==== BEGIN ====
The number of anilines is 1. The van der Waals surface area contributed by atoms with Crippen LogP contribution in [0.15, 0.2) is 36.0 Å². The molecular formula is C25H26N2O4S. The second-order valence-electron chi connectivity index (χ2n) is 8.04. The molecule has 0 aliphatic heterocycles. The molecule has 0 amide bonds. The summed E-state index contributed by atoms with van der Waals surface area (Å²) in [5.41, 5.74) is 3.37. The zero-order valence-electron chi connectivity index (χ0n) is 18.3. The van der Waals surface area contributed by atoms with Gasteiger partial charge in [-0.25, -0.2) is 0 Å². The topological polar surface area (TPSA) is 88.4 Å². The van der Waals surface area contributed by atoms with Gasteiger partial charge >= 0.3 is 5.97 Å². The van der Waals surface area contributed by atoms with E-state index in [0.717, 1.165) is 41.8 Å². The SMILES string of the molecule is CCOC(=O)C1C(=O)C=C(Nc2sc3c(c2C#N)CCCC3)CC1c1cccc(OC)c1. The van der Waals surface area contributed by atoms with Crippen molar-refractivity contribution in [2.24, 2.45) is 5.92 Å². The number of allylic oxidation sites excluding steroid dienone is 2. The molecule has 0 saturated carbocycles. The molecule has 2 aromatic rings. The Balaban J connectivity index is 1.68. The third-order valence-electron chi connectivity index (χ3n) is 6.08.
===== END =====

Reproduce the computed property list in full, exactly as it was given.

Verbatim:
The number of anilines is 1. The van der Waals surface area contributed by atoms with Crippen LogP contribution in [0.15, 0.2) is 36.0 Å². The molecular formula is C25H26N2O4S. The second-order valence-electron chi connectivity index (χ2n) is 8.04. The molecule has 0 aliphatic heterocycles. The molecule has 0 amide bonds. The summed E-state index contributed by atoms with van der Waals surface area (Å²) in [5.41, 5.74) is 3.37. The zero-order valence-electron chi connectivity index (χ0n) is 18.3. The van der Waals surface area contributed by atoms with Gasteiger partial charge in [-0.25, -0.2) is 0 Å². The topological polar surface area (TPSA) is 88.4 Å². The van der Waals surface area contributed by atoms with Gasteiger partial charge >= 0.3 is 5.97 Å². The van der Waals surface area contributed by atoms with E-state index in [0.717, 1.165) is 41.8 Å². The SMILES string of the molecule is CCOC(=O)C1C(=O)C=C(Nc2sc3c(c2C#N)CCCC3)CC1c1cccc(OC)c1. The van der Waals surface area contributed by atoms with Crippen molar-refractivity contribution in [2.24, 2.45) is 5.92 Å². The number of allylic oxidation sites excluding steroid dienone is 2. The molecule has 0 saturated carbocycles. The molecule has 2 aromatic rings. The Balaban J connectivity index is 1.68. The third-order valence-electron chi connectivity index (χ3n) is 6.08.